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Canada suffering from 'painful, heartbreaking' wildfires: Trudeau


Efforts to extinguish "painful and heartbreaking" wildfires in various provinces of Canada are continuing with full force, Prime Minister Justin Trudeau said on Monday.


"We stand with the hundreds of courageous women and men fighting wildfires across the country. We stand with the communities who've been evacuated. And with people from coast to coast to coast, enduring this painful, heartbreaking time," said Trudeau in a press briefing.


Emphasizing that this is "an especially severe wildfire season," Canada is collaborating with many countries such as New Zealand, South Africa and France to extinguish the fires, Trudeau said.


"So far, we've approved three requests for federal assistance in Alberta, in Nova Scotia, and in Quebec. This includes deploying Canadian Armed Forces members for things like personnel to aid in firefighting roles, airlift resources, and engineering support," he said.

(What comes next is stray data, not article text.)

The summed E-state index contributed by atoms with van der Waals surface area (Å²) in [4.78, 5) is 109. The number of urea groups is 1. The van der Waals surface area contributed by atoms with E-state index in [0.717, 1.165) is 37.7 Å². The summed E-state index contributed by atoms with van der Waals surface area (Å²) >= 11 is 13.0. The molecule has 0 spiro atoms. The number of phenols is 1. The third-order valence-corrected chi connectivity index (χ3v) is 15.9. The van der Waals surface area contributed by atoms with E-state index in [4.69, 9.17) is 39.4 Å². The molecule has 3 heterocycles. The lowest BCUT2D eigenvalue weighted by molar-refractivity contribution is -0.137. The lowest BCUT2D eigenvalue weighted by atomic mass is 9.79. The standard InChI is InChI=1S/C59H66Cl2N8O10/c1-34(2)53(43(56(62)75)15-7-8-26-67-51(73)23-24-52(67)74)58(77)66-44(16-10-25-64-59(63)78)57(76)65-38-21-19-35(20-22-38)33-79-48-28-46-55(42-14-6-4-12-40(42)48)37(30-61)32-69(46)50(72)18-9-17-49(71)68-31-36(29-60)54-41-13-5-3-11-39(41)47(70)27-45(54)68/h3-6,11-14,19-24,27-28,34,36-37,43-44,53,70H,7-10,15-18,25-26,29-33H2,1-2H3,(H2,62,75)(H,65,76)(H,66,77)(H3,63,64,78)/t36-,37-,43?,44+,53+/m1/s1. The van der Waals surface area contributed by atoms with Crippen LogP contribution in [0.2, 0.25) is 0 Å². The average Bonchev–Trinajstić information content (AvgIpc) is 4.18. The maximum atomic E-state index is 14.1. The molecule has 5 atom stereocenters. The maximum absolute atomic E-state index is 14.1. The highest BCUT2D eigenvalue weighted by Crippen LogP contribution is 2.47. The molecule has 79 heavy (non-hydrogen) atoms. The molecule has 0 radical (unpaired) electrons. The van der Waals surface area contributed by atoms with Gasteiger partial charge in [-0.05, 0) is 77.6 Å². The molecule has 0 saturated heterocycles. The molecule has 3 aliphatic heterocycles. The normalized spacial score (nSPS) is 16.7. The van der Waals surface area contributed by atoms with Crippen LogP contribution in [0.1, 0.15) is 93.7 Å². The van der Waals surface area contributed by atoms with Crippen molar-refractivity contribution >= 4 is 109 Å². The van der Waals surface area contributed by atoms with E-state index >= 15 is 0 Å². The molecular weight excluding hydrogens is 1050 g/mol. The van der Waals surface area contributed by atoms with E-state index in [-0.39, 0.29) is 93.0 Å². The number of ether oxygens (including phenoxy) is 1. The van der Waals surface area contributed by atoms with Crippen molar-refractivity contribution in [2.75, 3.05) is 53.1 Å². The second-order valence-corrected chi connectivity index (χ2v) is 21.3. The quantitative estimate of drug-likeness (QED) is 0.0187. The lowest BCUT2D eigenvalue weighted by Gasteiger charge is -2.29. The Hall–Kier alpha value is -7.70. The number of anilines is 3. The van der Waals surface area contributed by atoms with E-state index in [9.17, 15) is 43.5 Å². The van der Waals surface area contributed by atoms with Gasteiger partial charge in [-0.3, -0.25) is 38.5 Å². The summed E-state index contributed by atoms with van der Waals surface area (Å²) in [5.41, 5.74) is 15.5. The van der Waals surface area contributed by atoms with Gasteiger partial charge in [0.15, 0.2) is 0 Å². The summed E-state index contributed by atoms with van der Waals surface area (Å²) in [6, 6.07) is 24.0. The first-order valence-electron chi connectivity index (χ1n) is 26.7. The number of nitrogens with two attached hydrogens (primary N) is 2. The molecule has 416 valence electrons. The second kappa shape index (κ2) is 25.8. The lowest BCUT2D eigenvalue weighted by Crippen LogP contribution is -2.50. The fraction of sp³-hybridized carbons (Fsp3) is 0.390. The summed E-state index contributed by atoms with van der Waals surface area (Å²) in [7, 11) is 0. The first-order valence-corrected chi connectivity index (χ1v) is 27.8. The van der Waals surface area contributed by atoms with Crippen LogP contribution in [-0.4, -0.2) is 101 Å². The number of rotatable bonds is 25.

Canada continues to train firefighters through the Wildfire Training Fund, where the government supports over 300 indigenous firefighters and 125 indigenous fire guardians to be hired and trained this season.


So far in 2023, there have been 2,214 wildfires nationally, and approximately 3.3 million hectares have been burned, said Public Safety Minister Bill Blair, speaking in the presser.


"There are currently 413 wildfires burning and 249 of those fires are deemed out of control. There are also 18 active wildfires specifically impacting first nations, with six in Alberta, five in Saskatchewan, one in the Northwest Territories, four in Quebec and two in Nova Scotia," Blair added.

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